Re: wcout, wprintf() only print English

James Kanze <>
Sun, 24 Feb 2008 05:50:03 -0800 (PST)
On Feb 24, 12:46 pm, Rolf Magnus <> wrote:

James Kanze wrote:

On Feb 23, 11:33 am, Rolf Magnus <> wrote:

Ioannis Vranos wrote:

Ioannis Vranos wrote:

Has anyone actually managed to print non-English text by
using wcout or wprintf and the rest of standard, wide
character functions?

For example:

[john@localhost src]$ cat
#include <iostream>

int main()
         using namespace std;
         wcout<< L"=CE=94=CE=BF=CE=BA=CE=B9=CE=BC=CE=B1=CF=83=CF=84=


Are you sure that you stored your source file in the same
encoding the compiler expects as source character set?

Are you sure the compiler even allows anything but US ASCII as

I don't know, but if it doesn't, the file was not stored in
the encoding that the compiler expected ;-)


I guess my real point is that you've got to read the compiler
documentation, to find out what it supports. Supposing you can
find it.

The OP could use the \u notation to specify his wide characters.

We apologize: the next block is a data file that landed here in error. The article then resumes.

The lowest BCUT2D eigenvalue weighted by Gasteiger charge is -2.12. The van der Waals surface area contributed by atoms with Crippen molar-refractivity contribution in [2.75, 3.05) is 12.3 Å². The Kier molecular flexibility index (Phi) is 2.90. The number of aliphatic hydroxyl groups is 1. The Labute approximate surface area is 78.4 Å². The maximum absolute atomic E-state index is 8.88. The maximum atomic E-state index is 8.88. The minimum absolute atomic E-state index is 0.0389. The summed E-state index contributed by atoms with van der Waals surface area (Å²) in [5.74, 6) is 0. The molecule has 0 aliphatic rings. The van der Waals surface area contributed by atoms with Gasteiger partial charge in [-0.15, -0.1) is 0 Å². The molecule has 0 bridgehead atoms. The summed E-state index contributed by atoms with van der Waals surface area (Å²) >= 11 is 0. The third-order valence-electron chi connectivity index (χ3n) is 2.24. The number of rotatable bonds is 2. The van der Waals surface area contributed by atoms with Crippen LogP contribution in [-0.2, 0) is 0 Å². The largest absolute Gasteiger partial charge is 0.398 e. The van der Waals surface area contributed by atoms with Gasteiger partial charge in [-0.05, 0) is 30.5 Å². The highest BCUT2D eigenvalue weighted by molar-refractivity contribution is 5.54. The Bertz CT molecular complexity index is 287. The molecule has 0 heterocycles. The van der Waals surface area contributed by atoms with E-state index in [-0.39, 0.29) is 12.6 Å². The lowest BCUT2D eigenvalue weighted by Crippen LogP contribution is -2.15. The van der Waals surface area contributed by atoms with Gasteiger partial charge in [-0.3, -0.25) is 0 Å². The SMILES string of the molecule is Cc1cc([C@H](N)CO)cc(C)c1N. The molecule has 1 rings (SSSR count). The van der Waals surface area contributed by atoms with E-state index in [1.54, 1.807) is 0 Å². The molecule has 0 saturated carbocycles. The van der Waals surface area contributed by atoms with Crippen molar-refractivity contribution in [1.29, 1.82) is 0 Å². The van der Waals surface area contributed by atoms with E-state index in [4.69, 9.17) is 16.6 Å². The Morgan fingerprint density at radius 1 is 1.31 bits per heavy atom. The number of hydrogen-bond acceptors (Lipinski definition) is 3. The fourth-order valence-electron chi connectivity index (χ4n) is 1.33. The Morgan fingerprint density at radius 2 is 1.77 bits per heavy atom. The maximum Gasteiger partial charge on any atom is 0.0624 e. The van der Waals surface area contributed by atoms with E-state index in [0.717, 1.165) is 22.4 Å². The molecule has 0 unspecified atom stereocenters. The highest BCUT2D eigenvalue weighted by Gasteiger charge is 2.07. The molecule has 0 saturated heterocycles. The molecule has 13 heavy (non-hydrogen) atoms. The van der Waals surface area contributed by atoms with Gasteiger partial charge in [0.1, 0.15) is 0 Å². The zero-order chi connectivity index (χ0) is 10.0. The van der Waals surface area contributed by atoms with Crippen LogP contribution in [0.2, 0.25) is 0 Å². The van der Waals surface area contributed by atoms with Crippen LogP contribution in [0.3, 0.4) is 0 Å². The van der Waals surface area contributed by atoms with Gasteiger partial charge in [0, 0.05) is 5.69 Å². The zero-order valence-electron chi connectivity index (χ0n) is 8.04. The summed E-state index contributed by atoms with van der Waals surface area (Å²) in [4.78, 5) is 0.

In theory. Can you really imagine maintaining code in which
strings like his are all written using UCN's?

It is, of course, the only halfway portable approach. But IMHO,
it means that he'll need some sort of pre-processor which
converts his characters to UCN's. (It shouldn't be that hard to
write---something like ten or twenty lines of C++. But of
course, in order to write it, you have to know the encoding
you're using.)

Before going any further, we have to know 1) how the Greek
characters are encoded. (Probably UTF-8, since that what my
editor is configured for, and I'm seeing them correctly.)

Content-Type: text/plain; charset=ISO-8859-7; format=flowed

But the encoding used in the posting need not be the same as
the encoding in the original source file.

And the encoding used in the posting need not be the encoding
which I get when I copy/paste it in my environment:-). I'd
completely forgotten about that aspect. Especially, as I'm
using Google to read news, and have configured my browser to
tell the server that UTF-8 is the preferred encoding. I
wouldn't be surprised if Google were translating it (since it
sends many postings in the same HTML page, and so has to ensure
that they are all in the same encoding), but even if it weren't,
the fonts I'm using here are UTF-8, so the browser will convert
to UTF-8 to display, and probably for copy/paste as well.

And which compiler he's using, which options, and what the
compiler documentation says about input file encodings.
Most likely, he'll have to ask in a group for his compiler
what it accepts, and how to make it accept what he's got.


Yes. No matter how you look at it, the problem is NOT trivial.

James Kanze (GABI Software)
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